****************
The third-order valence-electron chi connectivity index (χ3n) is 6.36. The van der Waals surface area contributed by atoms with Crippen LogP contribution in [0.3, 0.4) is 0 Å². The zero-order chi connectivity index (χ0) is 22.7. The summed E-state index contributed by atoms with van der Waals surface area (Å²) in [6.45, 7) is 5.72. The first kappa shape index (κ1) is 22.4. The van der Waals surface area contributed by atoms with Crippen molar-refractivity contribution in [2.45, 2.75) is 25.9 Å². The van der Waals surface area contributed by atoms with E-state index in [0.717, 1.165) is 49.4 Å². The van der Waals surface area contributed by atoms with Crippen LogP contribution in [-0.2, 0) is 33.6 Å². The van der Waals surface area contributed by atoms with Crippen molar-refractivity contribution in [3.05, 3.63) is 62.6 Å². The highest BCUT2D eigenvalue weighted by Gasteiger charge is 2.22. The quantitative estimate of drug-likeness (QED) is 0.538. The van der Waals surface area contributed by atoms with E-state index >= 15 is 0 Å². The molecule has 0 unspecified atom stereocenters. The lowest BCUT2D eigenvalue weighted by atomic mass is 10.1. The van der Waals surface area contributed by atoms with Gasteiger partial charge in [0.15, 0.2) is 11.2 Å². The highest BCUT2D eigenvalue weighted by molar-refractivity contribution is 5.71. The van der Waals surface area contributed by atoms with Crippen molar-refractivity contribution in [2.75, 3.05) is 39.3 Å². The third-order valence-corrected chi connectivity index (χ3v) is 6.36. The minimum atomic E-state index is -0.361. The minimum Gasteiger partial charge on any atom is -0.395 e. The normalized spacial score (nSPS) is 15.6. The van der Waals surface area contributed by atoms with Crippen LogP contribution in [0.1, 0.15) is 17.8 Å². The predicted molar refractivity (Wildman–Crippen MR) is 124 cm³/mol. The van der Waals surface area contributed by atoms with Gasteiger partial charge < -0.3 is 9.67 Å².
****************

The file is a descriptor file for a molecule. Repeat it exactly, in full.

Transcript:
The third-order valence-electron chi connectivity index (χ3n) is 6.36. The van der Waals surface area contributed by atoms with Crippen LogP contribution in [0.3, 0.4) is 0 Å². The zero-order chi connectivity index (χ0) is 22.7. The summed E-state index contributed by atoms with van der Waals surface area (Å²) in [6.45, 7) is 5.72. The first kappa shape index (κ1) is 22.4. The van der Waals surface area contributed by atoms with Crippen molar-refractivity contribution in [2.45, 2.75) is 25.9 Å². The van der Waals surface area contributed by atoms with E-state index in [0.717, 1.165) is 49.4 Å². The van der Waals surface area contributed by atoms with Crippen LogP contribution in [-0.2, 0) is 33.6 Å². The van der Waals surface area contributed by atoms with Crippen molar-refractivity contribution in [3.05, 3.63) is 62.6 Å². The highest BCUT2D eigenvalue weighted by Gasteiger charge is 2.22. The quantitative estimate of drug-likeness (QED) is 0.538. The van der Waals surface area contributed by atoms with E-state index >= 15 is 0 Å². The molecule has 0 unspecified atom stereocenters. The lowest BCUT2D eigenvalue weighted by atomic mass is 10.1. The van der Waals surface area contributed by atoms with Gasteiger partial charge in [0.15, 0.2) is 11.2 Å². The highest BCUT2D eigenvalue weighted by molar-refractivity contribution is 5.71. The van der Waals surface area contributed by atoms with Crippen molar-refractivity contribution in [2.75, 3.05) is 39.3 Å². The third-order valence-corrected chi connectivity index (χ3v) is 6.36. The minimum atomic E-state index is -0.361. The minimum Gasteiger partial charge on any atom is -0.395 e. The normalized spacial score (nSPS) is 15.6. The van der Waals surface area contributed by atoms with Crippen LogP contribution in [0.1, 0.15) is 17.8 Å². The predicted molar refractivity (Wildman–Crippen MR) is 124 cm³/mol. The van der Waals surface area contributed by atoms with Gasteiger partial charge < -0.3 is 9.67 Å².